In a city of extravagantly-bearded, rock and roll-living chefs, Andrew Zimmerman looks like the rare grownup, cleancut, levelheaded and (so far as we have ever observed) tattoo-free. Ironically, he actually was an aspiring rock musician who goofed around in kitchens for a long time without getting serious, but his career from some point in his 20s has been the classic one of hard work, seizing opportunities when they presented themselves and steadily rising to better and better positions. He took over Sepia in 2009 and guided it through the period after its opening hype when many restaurants falter, winning a Michelin star the first year they were awarded in Chicago (which he has retained since). And now he's nominated for the first time for a James Beard Foundation Award for Best Chef: Great Lakes, alongside some heady Chicago competition— Michael Carlson, Stephanie Izard and Bruce Sherman. In advance of Monday's award ceremony, we spoke with Zimmerman about his long and somewhat meandering path to his present success and acclaim, which turned into a conversation about young chefs, culinary school and how he mentors the next generation of chefs as well. The first part of our conversation is below; it will continue Monday.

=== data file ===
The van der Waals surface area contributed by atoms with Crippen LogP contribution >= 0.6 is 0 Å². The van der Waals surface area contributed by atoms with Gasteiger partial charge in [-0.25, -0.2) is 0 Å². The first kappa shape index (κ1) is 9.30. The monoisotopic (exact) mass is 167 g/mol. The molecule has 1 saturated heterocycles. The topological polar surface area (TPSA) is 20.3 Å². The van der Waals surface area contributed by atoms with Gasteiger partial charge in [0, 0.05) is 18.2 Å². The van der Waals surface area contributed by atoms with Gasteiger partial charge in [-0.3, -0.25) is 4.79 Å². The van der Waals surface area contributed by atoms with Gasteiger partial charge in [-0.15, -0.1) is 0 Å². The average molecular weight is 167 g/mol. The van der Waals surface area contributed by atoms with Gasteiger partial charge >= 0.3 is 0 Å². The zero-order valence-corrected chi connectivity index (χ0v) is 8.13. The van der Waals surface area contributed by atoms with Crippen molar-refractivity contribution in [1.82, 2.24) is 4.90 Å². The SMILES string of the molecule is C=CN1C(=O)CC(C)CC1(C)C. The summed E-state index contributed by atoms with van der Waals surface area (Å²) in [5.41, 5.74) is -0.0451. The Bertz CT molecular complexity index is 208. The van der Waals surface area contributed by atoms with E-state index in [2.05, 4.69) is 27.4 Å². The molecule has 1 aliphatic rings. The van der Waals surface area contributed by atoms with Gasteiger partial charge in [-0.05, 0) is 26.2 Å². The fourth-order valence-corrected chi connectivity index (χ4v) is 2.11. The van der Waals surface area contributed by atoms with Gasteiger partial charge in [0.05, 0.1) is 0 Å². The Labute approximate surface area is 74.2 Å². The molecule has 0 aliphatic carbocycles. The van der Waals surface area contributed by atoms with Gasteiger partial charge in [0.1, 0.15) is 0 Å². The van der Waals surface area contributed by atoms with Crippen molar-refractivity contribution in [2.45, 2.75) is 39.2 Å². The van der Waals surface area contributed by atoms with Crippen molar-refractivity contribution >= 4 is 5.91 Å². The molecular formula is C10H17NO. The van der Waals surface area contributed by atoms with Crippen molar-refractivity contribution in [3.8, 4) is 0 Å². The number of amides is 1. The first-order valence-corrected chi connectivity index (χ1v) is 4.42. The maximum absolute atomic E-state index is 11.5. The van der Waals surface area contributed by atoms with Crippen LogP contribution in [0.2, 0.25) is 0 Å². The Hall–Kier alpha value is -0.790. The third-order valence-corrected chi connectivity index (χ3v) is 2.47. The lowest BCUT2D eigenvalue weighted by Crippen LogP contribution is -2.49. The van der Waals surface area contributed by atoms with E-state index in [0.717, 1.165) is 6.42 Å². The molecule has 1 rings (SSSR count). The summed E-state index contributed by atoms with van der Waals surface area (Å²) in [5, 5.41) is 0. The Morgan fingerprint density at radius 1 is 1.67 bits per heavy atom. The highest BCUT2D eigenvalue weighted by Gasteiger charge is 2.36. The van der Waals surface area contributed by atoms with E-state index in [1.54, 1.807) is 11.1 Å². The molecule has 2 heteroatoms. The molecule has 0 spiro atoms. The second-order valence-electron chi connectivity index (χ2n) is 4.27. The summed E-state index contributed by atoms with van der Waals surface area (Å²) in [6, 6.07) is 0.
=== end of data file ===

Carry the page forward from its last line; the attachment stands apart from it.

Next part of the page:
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Green City Market Opens Outdoors Tomorrow, With Sarah Grueneberg

It's opening day! No, not some sports team— for the Green City Market, as it moves back outside for the first time this year. There'll be lots of produce, the beginning of summer fruit (well, rhubarb anyway), and Almost-Top Chef Sarah Grueneberg of Spiaggia doing a chef demonstration at 10:30 am. It's a great start to the high season for locally grown veggies and fruit and who knows what, and they're so confident that the sun will continue to shine on occasion that tickets for arguably the best cheffy-chef event of the year, the Green City Market BBQ, will go on sale tomorrow as well. The event is July 12, the list of chefs will be practically everybody you've heard of, and if you need any more convincing, check out our slideshow from last year's event.